The benefits of keeping a garden journal are many. The journal provides an overview of what to expect in the garden, when to expect things to happen and where changes may be needed. Keeping a garden journal helps you prepare for germination, pest control and preparation of the harvest.
A garden journal records successes in the flower or vegetable garden and can be an essential element in avoiding failures. Crops that did not bloom or produce as expected may be corrected in future years by recording what did not work and trying something different.
Planting and germination records of seeds may provide a necessary overview of what you did right or wrong and allow adjustments which lead to success with future plantings. Perhaps you planted seeds that you misted with water and put in full sun, resulting in a low germination rate. Research may lead you to try misting next time with a low-dose fertilizer and putting seeds in a lower light situation. A record of details may prove valuable to success with gardening projects.
Information in the Garden Journal
Include as much information as you like in the garden journal. At the least, include planting and germination dates, germination percentage and sunlight and water conditions. More information, such as weather conditions may be part of the garden record. Be sure to include information for both indoor and outdoor plants to reap the ultimate benefits of a garden journal.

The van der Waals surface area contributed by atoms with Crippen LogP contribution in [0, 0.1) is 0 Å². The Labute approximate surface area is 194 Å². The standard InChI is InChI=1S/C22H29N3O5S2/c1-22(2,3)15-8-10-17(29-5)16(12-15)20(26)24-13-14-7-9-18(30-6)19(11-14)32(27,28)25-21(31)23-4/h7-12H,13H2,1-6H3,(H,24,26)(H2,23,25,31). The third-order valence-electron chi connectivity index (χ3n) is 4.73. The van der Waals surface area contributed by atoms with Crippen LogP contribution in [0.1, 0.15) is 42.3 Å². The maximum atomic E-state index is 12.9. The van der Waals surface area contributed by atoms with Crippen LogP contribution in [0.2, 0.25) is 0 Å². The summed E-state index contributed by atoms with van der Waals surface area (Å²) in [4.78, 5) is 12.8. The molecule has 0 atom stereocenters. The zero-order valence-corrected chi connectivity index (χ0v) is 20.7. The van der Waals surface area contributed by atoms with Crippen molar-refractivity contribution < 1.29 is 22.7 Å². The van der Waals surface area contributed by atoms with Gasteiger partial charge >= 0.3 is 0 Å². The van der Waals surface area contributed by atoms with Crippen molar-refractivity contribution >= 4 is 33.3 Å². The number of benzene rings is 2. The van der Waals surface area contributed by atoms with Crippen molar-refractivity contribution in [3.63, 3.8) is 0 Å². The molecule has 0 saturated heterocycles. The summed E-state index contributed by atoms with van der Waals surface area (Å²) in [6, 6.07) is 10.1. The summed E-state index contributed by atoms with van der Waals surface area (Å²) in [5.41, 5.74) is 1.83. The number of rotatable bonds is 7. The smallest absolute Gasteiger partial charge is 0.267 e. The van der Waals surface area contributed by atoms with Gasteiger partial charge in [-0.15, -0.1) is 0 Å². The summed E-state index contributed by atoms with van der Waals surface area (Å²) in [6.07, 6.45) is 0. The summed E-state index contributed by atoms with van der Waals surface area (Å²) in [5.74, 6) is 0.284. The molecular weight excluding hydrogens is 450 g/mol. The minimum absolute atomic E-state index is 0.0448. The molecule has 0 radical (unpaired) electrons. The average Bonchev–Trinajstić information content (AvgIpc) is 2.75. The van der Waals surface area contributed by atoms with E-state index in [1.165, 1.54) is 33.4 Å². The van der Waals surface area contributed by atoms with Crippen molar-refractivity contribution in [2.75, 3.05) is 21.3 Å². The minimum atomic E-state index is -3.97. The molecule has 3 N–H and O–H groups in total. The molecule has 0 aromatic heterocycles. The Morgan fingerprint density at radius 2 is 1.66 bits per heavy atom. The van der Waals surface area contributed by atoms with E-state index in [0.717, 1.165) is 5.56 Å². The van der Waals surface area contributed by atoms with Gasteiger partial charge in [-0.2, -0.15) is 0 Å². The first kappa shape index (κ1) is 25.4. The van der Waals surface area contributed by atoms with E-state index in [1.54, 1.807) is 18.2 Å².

Following seed sprouting, were there problems with spindly growth or seedlings damping off? Include this in your garden journal. This may lead to changes that can make next year’s crop successful. Too many tomatoes at one time? Pruning of plants or choosing a different variety may be the answer or you may choose a new method of preserving them. Infestation by aphids, mealy bugs or other pests which destroyed much of the crop? Next year you may plant flowers which attract beneficial insects to control the problem.
These are just a few advantages of keeping a garden journal. The journal may be in notebook or calendar form and include calendar pages for what happened on a daily basis. Seed packs or tags can be included to jog your memory. Take time to include gardening events into a journal for use in future gardening successes.
More gardening tips from Becca Badgett:
Spring Garden Chores
Guide to Rosemary in the Landscape
Nasturtium: An Easy to Grow Edible Flower
The Benefits of Keeping a Journal
How to Grow an EMERGENCY Garden